Glory Days of Carleton Place-The Olde Barracks– Sharon Holtz– Part 1

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Stories from The Olde Barracks–Part 1

 Today’s guest author is Sharon Holtz who ran the Mississippi School at the Olde Barracks. 

            The building was 200′ long and only 36′ wide.  When Mississippi School moved in during the summer of 2004, the main floor was partitioned into many small quarters.  The officers’ quarters were small squares 12′ x 12′ with two windows.  They lined the front side of the building, except for the centre section.  One room actually had a private washroom so it must have belonged to the commanding officer.  The other quarters were narrow rectangles 12′ x 8′ with room for a single bed, a wooden dresser, a wooden desk and a chair.  These rooms had one window each.  These had originally lined the entire second floor, both front and back, and the back of the lower floor, again excepting the centre block.  All of this furniture was sold or donated and the pile of old mattresses was discarded.  The school renovation team, consisting of staff and students, had a lot of fun knocking down walls to create large open classrooms.   One of the beautiful things about the building was that there were so many windows that interior lights were rarely needed. 

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            Knocking down walls also became a lesson on the desiccation process of mice.  We found their bodies in all states of decomposition.  The first few discoveries were occasioned by screams but we all became used to these findings and they only merited a bit of scientific interest.  We also found some of the targets used for target shooting.  For some reason these had been stored in the walls during construction. 

 

            That building was built to last.  Only a devastating fire, like the one which just happened, could have reduced it to ashes.  The walls were built with 2″x 6″ supports.  If they needed one nail to hold it together, they used three.  The bolts used to hold the kitchen cupboards in place were so large we thought that the wall was going to come down before the cupboards did.  The central section of the building was the massive commercial sized kitchen and an eating area.  Unfortunately when the school moved in the health and safety inspector said that the kitchen had to go.  It was sad to see it dismantled and removed.  A small personal kitchen was put in instead.  The school used the space as the cafeteria and converted the meeting space across the hall into a huge open library.   The roof beams in the ceiling were massive and constructed uniquely for these buildings.   There was an old safe in the attic which we were never able to trace or open.  I wonder if it survived the flames.

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            The building was initially a communications centre for the military.  During the renovations we removed literally miles of wires from the ceilings.  Down in the basement were large communication panels.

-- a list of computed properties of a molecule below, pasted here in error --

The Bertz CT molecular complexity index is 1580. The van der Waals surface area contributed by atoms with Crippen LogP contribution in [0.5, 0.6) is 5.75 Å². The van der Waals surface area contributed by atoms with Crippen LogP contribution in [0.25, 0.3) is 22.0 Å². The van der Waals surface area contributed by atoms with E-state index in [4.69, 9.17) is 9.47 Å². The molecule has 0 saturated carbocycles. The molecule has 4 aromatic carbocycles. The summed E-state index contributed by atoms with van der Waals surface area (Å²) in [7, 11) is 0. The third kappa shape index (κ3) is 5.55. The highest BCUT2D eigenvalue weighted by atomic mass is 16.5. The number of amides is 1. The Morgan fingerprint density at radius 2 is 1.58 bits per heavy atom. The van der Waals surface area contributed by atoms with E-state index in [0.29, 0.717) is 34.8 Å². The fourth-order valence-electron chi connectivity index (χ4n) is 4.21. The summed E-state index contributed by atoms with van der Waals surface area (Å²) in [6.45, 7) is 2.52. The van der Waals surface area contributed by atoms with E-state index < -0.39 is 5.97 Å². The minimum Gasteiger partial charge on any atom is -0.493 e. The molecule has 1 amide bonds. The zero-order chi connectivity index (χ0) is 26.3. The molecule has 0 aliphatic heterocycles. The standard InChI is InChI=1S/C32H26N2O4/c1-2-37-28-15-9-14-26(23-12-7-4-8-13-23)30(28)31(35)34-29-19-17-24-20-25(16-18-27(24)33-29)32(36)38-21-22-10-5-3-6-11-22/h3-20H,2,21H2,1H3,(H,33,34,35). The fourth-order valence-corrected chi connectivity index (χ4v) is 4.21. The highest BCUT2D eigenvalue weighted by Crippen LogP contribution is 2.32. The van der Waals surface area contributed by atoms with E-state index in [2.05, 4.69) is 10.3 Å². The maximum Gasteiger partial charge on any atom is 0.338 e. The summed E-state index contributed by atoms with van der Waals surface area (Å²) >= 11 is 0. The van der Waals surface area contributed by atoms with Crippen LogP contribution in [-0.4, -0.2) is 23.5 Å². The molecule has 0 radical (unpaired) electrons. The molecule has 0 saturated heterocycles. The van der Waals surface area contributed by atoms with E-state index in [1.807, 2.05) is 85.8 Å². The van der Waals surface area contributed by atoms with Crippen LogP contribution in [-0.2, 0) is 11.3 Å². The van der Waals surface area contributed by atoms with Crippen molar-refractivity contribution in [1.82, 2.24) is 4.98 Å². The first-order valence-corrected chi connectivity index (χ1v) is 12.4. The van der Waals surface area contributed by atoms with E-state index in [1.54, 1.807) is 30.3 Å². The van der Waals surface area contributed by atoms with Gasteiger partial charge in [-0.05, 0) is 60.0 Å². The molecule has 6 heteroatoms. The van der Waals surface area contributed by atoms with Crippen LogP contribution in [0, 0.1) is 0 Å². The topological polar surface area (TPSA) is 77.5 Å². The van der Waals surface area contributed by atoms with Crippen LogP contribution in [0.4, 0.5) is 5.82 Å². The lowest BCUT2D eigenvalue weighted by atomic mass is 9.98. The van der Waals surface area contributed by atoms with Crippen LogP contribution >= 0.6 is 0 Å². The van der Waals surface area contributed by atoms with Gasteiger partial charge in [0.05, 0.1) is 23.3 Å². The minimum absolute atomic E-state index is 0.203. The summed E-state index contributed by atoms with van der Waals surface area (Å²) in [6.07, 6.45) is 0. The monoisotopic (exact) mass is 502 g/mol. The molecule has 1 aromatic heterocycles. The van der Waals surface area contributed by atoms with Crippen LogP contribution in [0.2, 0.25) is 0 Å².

The building was a plumber’s challenge.  It was impossible to figure out which pipes went where.  All of the plumbing and electrical systems were in the basement.  So everything had to be brought up through the main floor.  The basement itself was constructed as a sealed cement box.  In fact, someone once told us that it would be possible for the basement to float down the river!  The floor of the basement was 18″ thick.  The walls were 12″ thick and the ceiling was 20″ of cement with seventeen rows of rebar.  We know because we had to drill two holes through the ceiling for new plumbing and new electrical systems.  The company hired brought a huge diamond studded drill which was supported by a massive iron base.  They started the drill, pulled out their comfortable folding chairs and sat down to wait.  Two and a half hours later, we had a hole big enough for the drainage pipes.  The circular block of cement which they removed must have weighed a ton. 

by -Sharon Holtz– Stay tuned for Part 2

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MEMORIES OF THE OLDE BARRACKS

About lindaseccaspina

Before she laid her fingers to a keyboard, Linda was a fashion designer, and then owned the eclectic store Flash Cadilac and Savannah Devilles in Ottawa on Rideau Street from 1976-1996. She also did clothing for various media and worked on “You Can’t do that on Television”. After writing for years about things that she cared about or pissed her off on American media she finally found her calling. She is a weekly columnist for the Sherbrooke Record and documents history every single day and has over 6500 blogs about Lanark County and Ottawa and an enormous weekly readership. Linda has published six books and is in her 4th year as a town councillor for Carleton Place. She believes in community and promoting business owners because she believes she can, so she does.

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